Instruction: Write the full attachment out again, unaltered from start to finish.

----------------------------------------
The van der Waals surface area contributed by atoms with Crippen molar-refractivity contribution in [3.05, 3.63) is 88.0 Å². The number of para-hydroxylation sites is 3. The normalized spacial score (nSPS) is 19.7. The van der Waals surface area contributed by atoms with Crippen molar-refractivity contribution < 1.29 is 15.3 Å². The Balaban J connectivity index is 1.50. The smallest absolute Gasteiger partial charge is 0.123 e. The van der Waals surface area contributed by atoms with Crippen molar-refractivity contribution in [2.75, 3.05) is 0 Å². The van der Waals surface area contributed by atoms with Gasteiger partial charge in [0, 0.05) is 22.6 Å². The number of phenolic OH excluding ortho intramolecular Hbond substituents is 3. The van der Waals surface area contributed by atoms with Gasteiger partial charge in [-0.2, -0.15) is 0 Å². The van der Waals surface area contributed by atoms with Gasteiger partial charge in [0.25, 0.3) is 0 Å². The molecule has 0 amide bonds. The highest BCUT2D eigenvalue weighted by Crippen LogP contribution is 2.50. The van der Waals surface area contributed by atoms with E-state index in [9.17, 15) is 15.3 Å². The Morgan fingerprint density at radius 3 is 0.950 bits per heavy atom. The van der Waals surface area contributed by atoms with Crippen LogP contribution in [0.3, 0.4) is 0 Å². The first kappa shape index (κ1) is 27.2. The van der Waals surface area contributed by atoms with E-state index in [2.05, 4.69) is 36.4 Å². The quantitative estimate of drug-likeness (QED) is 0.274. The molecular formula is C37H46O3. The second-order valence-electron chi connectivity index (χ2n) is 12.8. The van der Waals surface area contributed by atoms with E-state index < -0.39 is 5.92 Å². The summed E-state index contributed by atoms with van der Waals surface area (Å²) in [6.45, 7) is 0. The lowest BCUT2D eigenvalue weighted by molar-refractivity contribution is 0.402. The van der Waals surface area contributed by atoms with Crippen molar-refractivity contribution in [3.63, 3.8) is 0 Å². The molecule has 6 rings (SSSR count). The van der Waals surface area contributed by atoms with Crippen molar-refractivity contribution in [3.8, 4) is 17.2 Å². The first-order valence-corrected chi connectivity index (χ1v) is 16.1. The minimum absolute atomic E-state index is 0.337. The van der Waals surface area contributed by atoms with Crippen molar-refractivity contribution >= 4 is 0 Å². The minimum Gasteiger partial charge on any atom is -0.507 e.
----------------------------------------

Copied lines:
The van der Waals surface area contributed by atoms with Crippen molar-refractivity contribution in [3.05, 3.63) is 88.0 Å². The number of para-hydroxylation sites is 3. The normalized spacial score (nSPS) is 19.7. The van der Waals surface area contributed by atoms with Crippen molar-refractivity contribution < 1.29 is 15.3 Å². The Balaban J connectivity index is 1.50. The smallest absolute Gasteiger partial charge is 0.123 e. The van der Waals surface area contributed by atoms with Crippen molar-refractivity contribution in [2.75, 3.05) is 0 Å². The van der Waals surface area contributed by atoms with Gasteiger partial charge in [0, 0.05) is 22.6 Å². The number of phenolic OH excluding ortho intramolecular Hbond substituents is 3. The van der Waals surface area contributed by atoms with Gasteiger partial charge in [-0.2, -0.15) is 0 Å². The van der Waals surface area contributed by atoms with Gasteiger partial charge in [0.25, 0.3) is 0 Å². The molecule has 0 amide bonds. The highest BCUT2D eigenvalue weighted by Crippen LogP contribution is 2.50. The van der Waals surface area contributed by atoms with E-state index in [9.17, 15) is 15.3 Å². The Morgan fingerprint density at radius 3 is 0.950 bits per heavy atom. The van der Waals surface area contributed by atoms with Crippen LogP contribution in [0.3, 0.4) is 0 Å². The first kappa shape index (κ1) is 27.2. The van der Waals surface area contributed by atoms with E-state index in [2.05, 4.69) is 36.4 Å². The quantitative estimate of drug-likeness (QED) is 0.274. The molecular formula is C37H46O3. The second-order valence-electron chi connectivity index (χ2n) is 12.8. The van der Waals surface area contributed by atoms with E-state index < -0.39 is 5.92 Å². The summed E-state index contributed by atoms with van der Waals surface area (Å²) in [6.45, 7) is 0. The lowest BCUT2D eigenvalue weighted by molar-refractivity contribution is 0.402. The van der Waals surface area contributed by atoms with Crippen molar-refractivity contribution in [3.63, 3.8) is 0 Å². The molecule has 6 rings (SSSR count). The van der Waals surface area contributed by atoms with Crippen molar-refractivity contribution in [3.8, 4) is 17.2 Å². The first-order valence-corrected chi connectivity index (χ1v) is 16.1. The minimum absolute atomic E-state index is 0.337. The van der Waals surface area contributed by atoms with Crippen molar-refractivity contribution >= 4 is 0 Å². The minimum Gasteiger partial charge on any atom is -0.507 e.